In October, 200 billion videos were watched online worldwide. The number is immensely impressive until the question is asked whether the online video business makes any money.
Research firm comScore released its figures for video activity:
In October 2011, 201.4 billion videos were viewed online from a home or work location, with the global viewing audience reaching 1.2 billion unique viewers age 15 and older.
Google’s (NASDAQ: GOOG) YouTube dominated the numbers, as it has in the U.S. for years. With 88 billion videos viewed in October, it had 43% of the market. China-based Youku (NYSE: YOKU) was in second place with 2.3% share. It was followed by U.S. premium content site VEVO, Facebook and Japan’s Dwango. Each of these three had a market share well below 2%. The data also suggest that Facebook, with its 700 million members, has been unable to transform itself into a home for premium content.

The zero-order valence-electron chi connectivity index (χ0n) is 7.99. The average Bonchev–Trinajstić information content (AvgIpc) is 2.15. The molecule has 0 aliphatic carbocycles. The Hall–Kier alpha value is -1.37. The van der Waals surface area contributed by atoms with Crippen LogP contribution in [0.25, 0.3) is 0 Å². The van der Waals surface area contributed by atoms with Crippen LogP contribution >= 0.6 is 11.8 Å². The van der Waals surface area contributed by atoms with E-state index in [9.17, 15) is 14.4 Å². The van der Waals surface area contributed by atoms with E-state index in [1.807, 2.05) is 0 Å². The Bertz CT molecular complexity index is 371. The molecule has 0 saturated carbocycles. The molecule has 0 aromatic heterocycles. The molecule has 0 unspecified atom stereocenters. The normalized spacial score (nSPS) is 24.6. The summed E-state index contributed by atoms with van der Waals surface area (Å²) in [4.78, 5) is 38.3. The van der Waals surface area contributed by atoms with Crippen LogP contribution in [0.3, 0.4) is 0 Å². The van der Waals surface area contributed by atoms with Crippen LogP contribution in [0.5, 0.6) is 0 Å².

In the U.S. market, the top video sites, which include the portals Facebook, YouTube and Hulu, have attempted to make a profit on subscriptions and advertising. There is little evidence that this has worked, although video ads do carry a premium to most others. Certainly none of the companies in the industry has bragged about large profits.
YouTube continues to struggle as it searches for a model that might turn its huge reach into substantial earnings. It recently redesigned its site to feature highly premium video and downplay amateur content. That may help draw high-end TV and movie companies to use YouTube as a distribution platform. But so far the great majority of content at YouTube is short clips made with rudimentary video technology. It is not the sort of video that most advertisers want to support.
It can be argued that online video content is in its infancy. That is not really true. YouTube soon will be nearly a decade old. If the industry leader cannot brag about large margins, it is hard to imagine which company can.
Douglas A. McIntyre